We cruised north for approximately two hours and arrived at the famous Tham Ting Caves, where thousands of small Buddha statues are standing inside the caverns. This sacred pilgrimage site is located just opposite of the wide mouth of the Nam Ou-River, which is believed to be the old immigration road of the Lao people coming from Southern China more than 1,000 years ago. Relaxing on the deck of the RV Mekong, you can soak up the still untouched and timeless scenery.

River traffic suddenly thins out as you proceed further upstream and you can enjoy the fantastic mountainous landscapes along the river, which now flows from east to west. Thick bamboo jungles and rice fields of shifting cultivation can be seen on both sides of the river. Villages of the different Lao ethnic groups appear. Small villages of Lao Lum (real Lao people) with
stilt houses near the river and Lao Theung (mostly Khamu) a bit hidden above or even a Lao Sung (Hmong) earthbound resettlement alternate with each other.

When the sun went down, we decided to spend the night on a secluded sandbank near the opposite village of Hmong Ek. Passengers can enjoy the lounge on the upper deck, where movies
can be watched on a big screen. Alternatively, you just relax in your own private cabin.

DAY 2 (July 19): Hmong Ek Village – Pak Beng – Barbecue

Leaving early in the morning at 7.00 o’clock, American breakfast was served just one hour later, but you can join the locals to eat their sticky rice and fish. The diversity of the landscapes is astonishing, now slipping through narrow rock formations, then slithering between forested hills. In the background, you hear magical birds and the cries of wild monkeys. Along some protruding sandbanks, some young women were busy with gold washing. I was enjoying the tranquility of Northern Laos, a real retreat from the hustle-and-bustle of daily life.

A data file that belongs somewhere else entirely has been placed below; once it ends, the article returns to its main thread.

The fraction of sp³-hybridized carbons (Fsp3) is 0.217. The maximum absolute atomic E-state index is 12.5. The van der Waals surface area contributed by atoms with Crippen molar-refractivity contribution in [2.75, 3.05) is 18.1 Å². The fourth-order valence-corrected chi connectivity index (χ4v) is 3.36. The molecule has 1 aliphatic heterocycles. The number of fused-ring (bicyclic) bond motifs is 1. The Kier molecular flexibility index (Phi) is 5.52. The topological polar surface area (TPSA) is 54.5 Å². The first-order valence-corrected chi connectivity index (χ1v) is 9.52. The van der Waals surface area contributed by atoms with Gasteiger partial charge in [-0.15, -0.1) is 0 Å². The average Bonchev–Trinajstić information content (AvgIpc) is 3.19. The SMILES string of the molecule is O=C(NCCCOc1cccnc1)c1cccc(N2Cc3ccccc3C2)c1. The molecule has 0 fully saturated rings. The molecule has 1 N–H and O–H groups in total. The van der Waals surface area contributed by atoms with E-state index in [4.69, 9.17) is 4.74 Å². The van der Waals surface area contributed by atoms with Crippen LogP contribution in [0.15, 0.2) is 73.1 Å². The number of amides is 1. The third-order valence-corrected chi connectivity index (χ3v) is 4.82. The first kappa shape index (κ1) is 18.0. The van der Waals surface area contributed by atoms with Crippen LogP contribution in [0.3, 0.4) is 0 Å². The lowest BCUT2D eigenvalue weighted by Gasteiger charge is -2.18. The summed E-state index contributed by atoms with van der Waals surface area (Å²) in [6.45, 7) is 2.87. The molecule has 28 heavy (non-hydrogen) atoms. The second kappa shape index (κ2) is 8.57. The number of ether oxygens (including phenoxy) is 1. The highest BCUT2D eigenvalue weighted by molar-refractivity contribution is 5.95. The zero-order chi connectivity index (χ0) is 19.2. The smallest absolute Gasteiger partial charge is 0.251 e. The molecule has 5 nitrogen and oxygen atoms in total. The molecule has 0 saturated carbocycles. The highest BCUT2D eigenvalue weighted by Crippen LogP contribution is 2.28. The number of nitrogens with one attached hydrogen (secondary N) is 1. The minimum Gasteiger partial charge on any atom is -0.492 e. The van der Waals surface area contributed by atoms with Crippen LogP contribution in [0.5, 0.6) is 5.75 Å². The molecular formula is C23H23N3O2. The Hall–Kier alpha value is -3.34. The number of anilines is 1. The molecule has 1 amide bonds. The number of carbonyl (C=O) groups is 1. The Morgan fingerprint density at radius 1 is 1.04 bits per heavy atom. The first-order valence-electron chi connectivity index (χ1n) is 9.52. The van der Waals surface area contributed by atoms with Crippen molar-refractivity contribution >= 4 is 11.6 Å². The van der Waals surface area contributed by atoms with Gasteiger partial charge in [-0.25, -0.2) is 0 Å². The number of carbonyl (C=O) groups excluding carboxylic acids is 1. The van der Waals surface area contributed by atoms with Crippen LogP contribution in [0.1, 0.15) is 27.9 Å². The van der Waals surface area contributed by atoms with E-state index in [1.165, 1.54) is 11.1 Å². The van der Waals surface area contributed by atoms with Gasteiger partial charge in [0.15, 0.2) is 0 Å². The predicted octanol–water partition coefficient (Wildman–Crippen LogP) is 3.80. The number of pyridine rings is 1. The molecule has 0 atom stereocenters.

Around noon, we had a short one-hour stop in the market place of Pak Beng. The time was permitting that a few of the crewmembers went shopping at the nearby market. I visited Pak
Beng Lodge, just opposite a newly established elephant camp, to check my incoming Internet e-mail messages.

Actually, Pak Beng will be developed as an important crossroads at the Mekong River. There is National Route 2, which links Pak Beng with Oudom Xai, a provincial capital, from where people can continue to Boten at the China border or to Dien Bien Phu crossing the Lao-Vietnamese border at Sobhoun. In the other direction of Pak Beng and across the river, the road continues to Muong Ngeun in Sayabouri Province to link to Nan in Thailand. The necessary ferry point at the Mekong River a few kilometres up Pak Beng is already in service.

The afternoon cruise continued along green and heavily forested hills, until the river starts heading northwards again towards Pak Tha, where the Nam Tha River finds its way into the Mekong. Before reaching there, we stopped our cruise boat on a secluded sandbank to hold a romantic barbecue party into the breaking night. Lao Beer was served and Lao Lao, the local rice liquor, together with sticky rice and grilled fish, pork and chicken.

Some of the happy crewmembers indulged in playing local music and dancing the popular ‘ramwong’. Later, even some stars popped up above us in the cloudy sky, but brilliant enough to
watch. What a setting, I thought and found it hard going to sleep.

DAY 3 (July 20): Barbecue Site – Pak Tha - Huai Xai/Chiang Khong

Cruising started again in the early morning shortly after sunrise. After a small breakfast with strengthening Lao Coffee, time ran quickly. Near noon, we passed Pak Tha, where the water becomes muddy. I was told that the Chinese promote to grow more and more rubber plantations in Luang Nam Tha Province and the results are the dwindling forests, erosions and mudslides. Read the Complete Article Subscribe to ASEANAFFAIRS Magazine